I have spent the last 3 days procrastinating on this chicken hokkien noodle stir fry post. It has always taken me ages to write a single post. This is particularly upsetting when you live with people like Steph who are able to smash one out in a few hours. Every time she finishes on the same day she started, I take a moment to breathe and think of my happy place where everyone is just as crap as I am. It’s people like her ladies and gentlemen, that makes us ESL (English is a second language) kids feel stupid and inadequate.
Just the other night I was jotting down some ideas for this post and then within the space of five minutes, I got writer’s block. It was so severe that I thought taking a quick nap to recharge and smash it out when I woke up was a good idea. And well, we all know how that usually ends.
To emphasize the severity of my condition, I have this recurring nightmare about procrastinating on a uni assignment. It gets extremely emotional when I’m down to the last few minutes before it is due and I just sit there in front of the computer having a panic attack. And let me tell you folks, there is no greater feeling in one’s life than being royally and utterly F@#$ED!!!
Fortunately, these days I don’t have nightmares anymore. Yep, luckily for me, as soon as I start to drift off a foot the size of a kiwi fruit hits me in the face. This is quickly followed up by another foot until my shnoz is completely leveled with my cheeks. And when that gets old, my little girl begins pinching my double chin! Many nights I lay in bed drenched in a pool of my own tears and sorrows. But the worst part of it all, is that I can’t do a damn thing about it, because if I do and she wakes up…. IT STARTS ALL OVER AGAIN!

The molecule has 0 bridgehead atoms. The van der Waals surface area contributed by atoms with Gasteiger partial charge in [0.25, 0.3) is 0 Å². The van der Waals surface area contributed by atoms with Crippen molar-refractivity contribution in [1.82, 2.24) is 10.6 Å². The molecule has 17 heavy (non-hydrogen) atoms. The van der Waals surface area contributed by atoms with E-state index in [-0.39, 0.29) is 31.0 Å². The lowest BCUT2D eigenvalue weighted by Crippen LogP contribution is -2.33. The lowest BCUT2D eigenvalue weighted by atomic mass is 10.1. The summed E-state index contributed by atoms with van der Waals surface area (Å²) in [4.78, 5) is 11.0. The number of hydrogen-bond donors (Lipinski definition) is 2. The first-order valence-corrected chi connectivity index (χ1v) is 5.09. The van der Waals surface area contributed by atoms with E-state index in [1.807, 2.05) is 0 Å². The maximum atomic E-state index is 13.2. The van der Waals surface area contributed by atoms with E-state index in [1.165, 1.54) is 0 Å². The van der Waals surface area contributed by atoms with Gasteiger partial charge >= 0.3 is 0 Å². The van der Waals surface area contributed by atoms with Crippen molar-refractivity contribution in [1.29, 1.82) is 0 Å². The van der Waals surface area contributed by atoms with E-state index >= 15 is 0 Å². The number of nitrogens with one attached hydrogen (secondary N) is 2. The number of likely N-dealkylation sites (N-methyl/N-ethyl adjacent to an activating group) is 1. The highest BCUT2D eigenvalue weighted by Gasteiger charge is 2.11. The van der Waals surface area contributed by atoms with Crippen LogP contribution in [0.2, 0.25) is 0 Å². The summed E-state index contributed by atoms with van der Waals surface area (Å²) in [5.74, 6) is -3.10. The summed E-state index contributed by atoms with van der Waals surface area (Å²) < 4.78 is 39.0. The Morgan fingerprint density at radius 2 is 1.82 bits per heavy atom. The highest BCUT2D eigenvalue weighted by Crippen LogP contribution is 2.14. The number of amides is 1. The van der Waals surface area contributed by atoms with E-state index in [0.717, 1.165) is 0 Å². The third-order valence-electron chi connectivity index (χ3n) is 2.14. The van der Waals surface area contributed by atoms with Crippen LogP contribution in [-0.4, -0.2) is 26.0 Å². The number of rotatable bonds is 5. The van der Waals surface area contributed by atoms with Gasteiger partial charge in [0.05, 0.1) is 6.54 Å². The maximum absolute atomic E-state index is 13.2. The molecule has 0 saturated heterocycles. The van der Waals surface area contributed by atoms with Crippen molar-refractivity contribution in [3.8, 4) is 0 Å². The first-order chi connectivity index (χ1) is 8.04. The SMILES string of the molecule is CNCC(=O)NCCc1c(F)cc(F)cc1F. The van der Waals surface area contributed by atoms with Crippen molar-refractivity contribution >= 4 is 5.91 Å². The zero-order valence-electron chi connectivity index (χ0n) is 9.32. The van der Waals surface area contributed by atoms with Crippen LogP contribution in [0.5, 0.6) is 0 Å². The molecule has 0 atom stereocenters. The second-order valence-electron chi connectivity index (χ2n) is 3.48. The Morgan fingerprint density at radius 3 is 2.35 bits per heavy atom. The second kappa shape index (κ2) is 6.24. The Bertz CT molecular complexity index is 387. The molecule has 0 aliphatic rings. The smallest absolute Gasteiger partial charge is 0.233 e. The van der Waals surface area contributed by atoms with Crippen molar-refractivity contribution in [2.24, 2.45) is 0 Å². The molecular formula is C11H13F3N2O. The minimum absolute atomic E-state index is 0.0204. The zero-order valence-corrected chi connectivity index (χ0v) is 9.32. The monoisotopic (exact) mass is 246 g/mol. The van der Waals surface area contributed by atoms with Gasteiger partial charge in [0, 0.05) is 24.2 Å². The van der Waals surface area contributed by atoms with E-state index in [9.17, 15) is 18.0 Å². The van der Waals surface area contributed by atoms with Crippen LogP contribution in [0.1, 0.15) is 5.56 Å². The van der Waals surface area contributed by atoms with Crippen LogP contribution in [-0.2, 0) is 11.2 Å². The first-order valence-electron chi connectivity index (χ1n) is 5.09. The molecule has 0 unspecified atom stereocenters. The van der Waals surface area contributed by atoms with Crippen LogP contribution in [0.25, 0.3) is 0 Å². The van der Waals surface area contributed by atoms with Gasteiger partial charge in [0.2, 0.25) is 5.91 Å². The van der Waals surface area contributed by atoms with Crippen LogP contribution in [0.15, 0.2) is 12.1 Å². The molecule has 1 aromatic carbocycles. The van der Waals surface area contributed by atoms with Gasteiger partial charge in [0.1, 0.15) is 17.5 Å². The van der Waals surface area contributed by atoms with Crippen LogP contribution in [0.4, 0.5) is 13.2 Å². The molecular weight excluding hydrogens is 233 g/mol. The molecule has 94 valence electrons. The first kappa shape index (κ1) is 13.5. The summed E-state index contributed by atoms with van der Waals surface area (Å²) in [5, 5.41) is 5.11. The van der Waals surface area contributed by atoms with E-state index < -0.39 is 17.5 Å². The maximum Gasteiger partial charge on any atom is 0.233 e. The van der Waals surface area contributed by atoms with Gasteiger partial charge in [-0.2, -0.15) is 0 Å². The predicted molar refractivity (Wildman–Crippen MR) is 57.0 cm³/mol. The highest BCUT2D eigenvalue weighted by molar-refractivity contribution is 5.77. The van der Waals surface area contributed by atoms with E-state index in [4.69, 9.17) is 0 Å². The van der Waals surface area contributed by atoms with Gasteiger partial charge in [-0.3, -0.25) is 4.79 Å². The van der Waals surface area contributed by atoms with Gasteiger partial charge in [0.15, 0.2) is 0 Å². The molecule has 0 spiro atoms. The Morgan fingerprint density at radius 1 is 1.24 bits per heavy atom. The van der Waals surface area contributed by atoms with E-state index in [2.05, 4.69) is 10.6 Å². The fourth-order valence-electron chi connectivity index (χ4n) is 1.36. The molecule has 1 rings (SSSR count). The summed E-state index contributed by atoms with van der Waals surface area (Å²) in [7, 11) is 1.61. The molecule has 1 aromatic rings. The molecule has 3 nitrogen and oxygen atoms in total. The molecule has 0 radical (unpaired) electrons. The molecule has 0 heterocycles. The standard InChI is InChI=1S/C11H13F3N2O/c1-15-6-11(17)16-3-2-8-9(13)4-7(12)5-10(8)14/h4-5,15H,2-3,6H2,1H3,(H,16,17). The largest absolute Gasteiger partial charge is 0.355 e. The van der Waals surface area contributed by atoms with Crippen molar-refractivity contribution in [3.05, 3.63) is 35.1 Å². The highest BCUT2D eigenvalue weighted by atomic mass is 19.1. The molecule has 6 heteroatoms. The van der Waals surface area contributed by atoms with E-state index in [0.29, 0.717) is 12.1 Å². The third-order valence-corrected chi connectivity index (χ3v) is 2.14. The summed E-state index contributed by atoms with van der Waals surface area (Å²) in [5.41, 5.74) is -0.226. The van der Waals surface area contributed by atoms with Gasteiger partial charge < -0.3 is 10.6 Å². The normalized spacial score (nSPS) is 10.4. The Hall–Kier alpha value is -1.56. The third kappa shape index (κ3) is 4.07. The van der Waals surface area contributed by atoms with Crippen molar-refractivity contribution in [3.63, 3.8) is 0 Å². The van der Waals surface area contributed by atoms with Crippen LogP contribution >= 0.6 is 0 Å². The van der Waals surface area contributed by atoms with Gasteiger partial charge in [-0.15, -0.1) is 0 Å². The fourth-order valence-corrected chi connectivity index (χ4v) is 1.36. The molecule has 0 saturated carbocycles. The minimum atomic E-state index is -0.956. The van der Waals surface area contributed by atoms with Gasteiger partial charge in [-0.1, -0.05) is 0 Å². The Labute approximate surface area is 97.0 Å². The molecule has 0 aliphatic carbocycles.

OK enough with the festivities! Let’s get back to this chicken hokkien noodle stir fry. Since my family predominantly had Vietnamese food growing up, we do not have a traditional recipe for these noodles. So, this particular recipe I am sharing with you guys today is one I have developed from a few other recipes and then put my spin on.
In the beginning I used fish sauce because that’s what we Viets do. But over the years I have tweaked the recipe to resemble something more authentically Chinese. The two most important things I have learnt about this recipe is to always cut your ingredients thinly, and keep the heat up on high. Doing this will ensure the meat will be cooked through and the vegetables remain crispy.
A few more tips are:
- Load the dish up with vegetables. We can all do with more vegetables in our diet.
- Don’t make it overly saucy. I am not a big fan of having excess runny sauce all over my noodles.
- Get high-quality hokkien noodles from your Asian groceries. This is obviously very subjective but I honestly find the Asian brands to be more elastic and firm.
- I prefer to use dried shiitake mushrooms over fresh. Why? Because for me the dried version packs more punch. The flavour is more pronounced and pairs well with the soy sauce.
- Always have chilli sauce on the side. I avoid putting chilli sauce directly in a dish because I know there are a lot of people who can’t take the heat.
- If you have leftover meat or vegetables in the fridge… chuck ’em in! Minimising waste is good for you and the environment.